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New York bans religious exemptions for vaccines in case of measles outbreak



A sign placed outside the office of a doctor in New York warns people with measles to stay out of the way

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A sign in front of a doctor's office in Brooklyn warns people with measles to stay out of the way

Lawmakers in New York voted in favor of eliminating religious exemptions for school vaccines for children, while the state is battling a measles epidemic.

The law was passed Thursday night and caused chaotic scenes in the reception hall as anti-vaccination supporters clashed with lawmakers.

Much of the New York epidemic has focused on orthodox Jewish communities.

Measles has been diagnosed in more than 1,000 Americans in 2019. According to health officials, the disease is resurging.

Last month, the US Centers for Disease Control and Prevention (CDC) warned that the United States, which effectively eliminated measles in 2000, could lose its "measles elimination status" while infections are at their highest level in 27 years.

  • Record outbreak puts US measles-free status at risk

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Legend of the mediaPresident Trump tells Americans to get vaccinated

The new New York law, which was passed by the Senate and Democratic House Chambers, prohibits parents from demanding religious exemptions that allowed their children to forgo the vaccinations that are normally required to go to the United States. # 39; school.

"I am not aware of any element of the Torah, the Bible, the Qur'an, or anything else that suggests that we will not be vaccinated," said Bronx Democrat Jeffrey Dinowitz, who sponsored the project. of law.

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Legend of the mediaSmitha Mundasad, BBC Health Correspondent, Explains the Measles Epidemic in the United States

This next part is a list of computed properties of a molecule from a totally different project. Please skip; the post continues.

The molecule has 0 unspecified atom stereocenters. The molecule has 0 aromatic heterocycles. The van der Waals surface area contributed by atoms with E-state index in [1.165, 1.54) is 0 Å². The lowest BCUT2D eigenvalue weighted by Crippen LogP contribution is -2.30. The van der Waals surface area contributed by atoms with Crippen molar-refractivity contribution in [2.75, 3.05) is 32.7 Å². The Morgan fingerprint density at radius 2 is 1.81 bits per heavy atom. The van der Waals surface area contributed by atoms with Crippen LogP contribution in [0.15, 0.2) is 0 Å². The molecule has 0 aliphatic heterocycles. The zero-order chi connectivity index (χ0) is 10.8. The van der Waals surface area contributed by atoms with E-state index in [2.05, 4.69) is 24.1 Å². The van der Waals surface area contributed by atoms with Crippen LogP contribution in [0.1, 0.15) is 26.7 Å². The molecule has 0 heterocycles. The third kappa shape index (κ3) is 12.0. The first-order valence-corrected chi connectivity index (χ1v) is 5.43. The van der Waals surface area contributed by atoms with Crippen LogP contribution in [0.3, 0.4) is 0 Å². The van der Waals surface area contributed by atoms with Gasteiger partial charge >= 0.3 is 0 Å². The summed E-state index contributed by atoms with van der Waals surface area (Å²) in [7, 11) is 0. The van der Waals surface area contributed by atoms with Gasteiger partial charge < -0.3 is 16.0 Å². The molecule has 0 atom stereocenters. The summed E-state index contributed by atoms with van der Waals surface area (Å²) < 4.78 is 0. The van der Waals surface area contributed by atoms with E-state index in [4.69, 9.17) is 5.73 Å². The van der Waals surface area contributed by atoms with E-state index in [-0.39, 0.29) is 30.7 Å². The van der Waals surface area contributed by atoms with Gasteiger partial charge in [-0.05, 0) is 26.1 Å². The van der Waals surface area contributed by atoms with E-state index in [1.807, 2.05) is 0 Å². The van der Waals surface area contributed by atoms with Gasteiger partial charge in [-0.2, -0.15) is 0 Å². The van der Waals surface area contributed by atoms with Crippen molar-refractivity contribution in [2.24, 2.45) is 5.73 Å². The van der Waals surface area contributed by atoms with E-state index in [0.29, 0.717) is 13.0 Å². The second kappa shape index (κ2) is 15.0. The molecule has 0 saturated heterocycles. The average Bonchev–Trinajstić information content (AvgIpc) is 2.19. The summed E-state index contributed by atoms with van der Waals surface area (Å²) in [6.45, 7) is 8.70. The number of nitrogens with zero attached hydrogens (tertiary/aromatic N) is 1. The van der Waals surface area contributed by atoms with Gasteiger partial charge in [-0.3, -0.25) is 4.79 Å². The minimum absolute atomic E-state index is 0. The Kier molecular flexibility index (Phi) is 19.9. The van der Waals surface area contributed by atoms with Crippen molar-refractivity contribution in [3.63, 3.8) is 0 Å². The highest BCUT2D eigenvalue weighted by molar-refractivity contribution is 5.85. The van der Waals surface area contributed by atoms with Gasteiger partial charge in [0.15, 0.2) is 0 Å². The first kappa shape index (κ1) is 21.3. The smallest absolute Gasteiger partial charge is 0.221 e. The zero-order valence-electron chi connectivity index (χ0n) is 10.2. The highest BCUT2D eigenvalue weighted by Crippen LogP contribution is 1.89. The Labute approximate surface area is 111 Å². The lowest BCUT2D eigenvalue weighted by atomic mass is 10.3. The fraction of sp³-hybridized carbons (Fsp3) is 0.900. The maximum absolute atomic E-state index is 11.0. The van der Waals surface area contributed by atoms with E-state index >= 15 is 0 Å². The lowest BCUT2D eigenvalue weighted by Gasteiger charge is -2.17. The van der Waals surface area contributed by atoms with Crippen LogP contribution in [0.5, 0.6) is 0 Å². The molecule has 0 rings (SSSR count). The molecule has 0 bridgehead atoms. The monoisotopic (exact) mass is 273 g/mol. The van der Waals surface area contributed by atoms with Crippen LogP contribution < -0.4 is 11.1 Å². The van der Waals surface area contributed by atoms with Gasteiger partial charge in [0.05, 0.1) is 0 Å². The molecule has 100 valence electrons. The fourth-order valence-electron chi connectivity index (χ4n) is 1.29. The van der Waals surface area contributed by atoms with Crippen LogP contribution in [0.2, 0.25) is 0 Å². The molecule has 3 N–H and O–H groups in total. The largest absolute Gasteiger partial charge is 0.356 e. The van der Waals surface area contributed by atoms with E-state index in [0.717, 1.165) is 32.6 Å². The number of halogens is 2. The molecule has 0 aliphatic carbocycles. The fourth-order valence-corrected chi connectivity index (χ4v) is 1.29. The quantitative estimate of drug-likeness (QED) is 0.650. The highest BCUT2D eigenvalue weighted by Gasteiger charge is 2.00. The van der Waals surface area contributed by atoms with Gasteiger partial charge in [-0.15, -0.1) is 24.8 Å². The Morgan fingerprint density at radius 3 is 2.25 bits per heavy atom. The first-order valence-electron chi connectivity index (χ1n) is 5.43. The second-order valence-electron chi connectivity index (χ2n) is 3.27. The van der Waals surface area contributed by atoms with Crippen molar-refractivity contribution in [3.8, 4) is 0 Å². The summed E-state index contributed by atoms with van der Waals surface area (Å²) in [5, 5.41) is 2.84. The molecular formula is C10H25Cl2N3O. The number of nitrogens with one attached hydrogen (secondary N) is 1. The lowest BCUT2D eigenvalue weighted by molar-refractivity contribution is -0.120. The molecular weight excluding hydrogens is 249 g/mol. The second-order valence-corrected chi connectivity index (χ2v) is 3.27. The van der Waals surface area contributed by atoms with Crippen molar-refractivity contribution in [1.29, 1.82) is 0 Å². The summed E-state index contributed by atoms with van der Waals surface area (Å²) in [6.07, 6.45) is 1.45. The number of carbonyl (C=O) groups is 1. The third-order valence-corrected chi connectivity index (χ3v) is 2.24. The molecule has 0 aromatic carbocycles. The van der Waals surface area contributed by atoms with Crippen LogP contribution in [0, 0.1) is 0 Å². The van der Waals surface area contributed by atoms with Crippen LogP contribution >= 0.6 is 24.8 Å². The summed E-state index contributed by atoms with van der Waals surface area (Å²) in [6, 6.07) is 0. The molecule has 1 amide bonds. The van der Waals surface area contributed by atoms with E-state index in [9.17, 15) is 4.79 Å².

Senator Brad Hoylman added, "We are putting science ahead of misinformation about vaccines and defending the rights of immunocompromised children and adults, pregnant women and infants who can not be vaccinated without fault on their part."

Governor Andrew Cuomo, who ratified the bill just hours after it was passed by the legislator, said in a statement: "The science is crystal clear: vaccines are safe, effective and the best way to protect our children . "

"While I understand and respect religious freedom, our first job is to protect public health and, by signing this measure, we will help prevent new transmissions and stop this epidemic without delay."

Nearly three quarters of measles cases in New York occurred among orthodox Jews in the Williamsburg district of Brooklyn, New York.

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Orthodox Jewish communities in New York are among the hardest hit by the measles epidemic in that state

California, Mississippi, West Virginia and Maine have also banned exemptions for non-medical vaccines for schoolchildren.

Similar exemptions are still allowed in the other 45 states, but some legislators have already taken steps to remove them.

While the law was passed in Albany, religious protesters gathered to voice their opposition to the bill began shouting "shame," while others shouted blasphemies.

"We'll be back for you Jeffrey!" Shouted a man in religious attire, addressing the sponsor of the bill.

"I'm sure hallways are very dangerous for me right now," Dinowitz reacted to the New York Post after the apparent threat.

The law allows students, 30 days after entering school, to submit proof of their immunization. Without this proof, students may be prevented from enrolling.

Health officials on Thursday shut down two Williamsburg schools after inspections revealed that they allowed unvaccinated students to attend classes.

The closure marks eleven schools that were closed after the mayor of New York City issued a prescription requiring vaccination of anyone attending, working or visiting a school in the Brooklyn neighborhood.

Until the beginning of the US vaccination campaign in the 1960s, thousands of children were afflicted with this sometimes fatal disease each year.

According to CDC figures, the number of cases dropped to 100 a year ten years ago.


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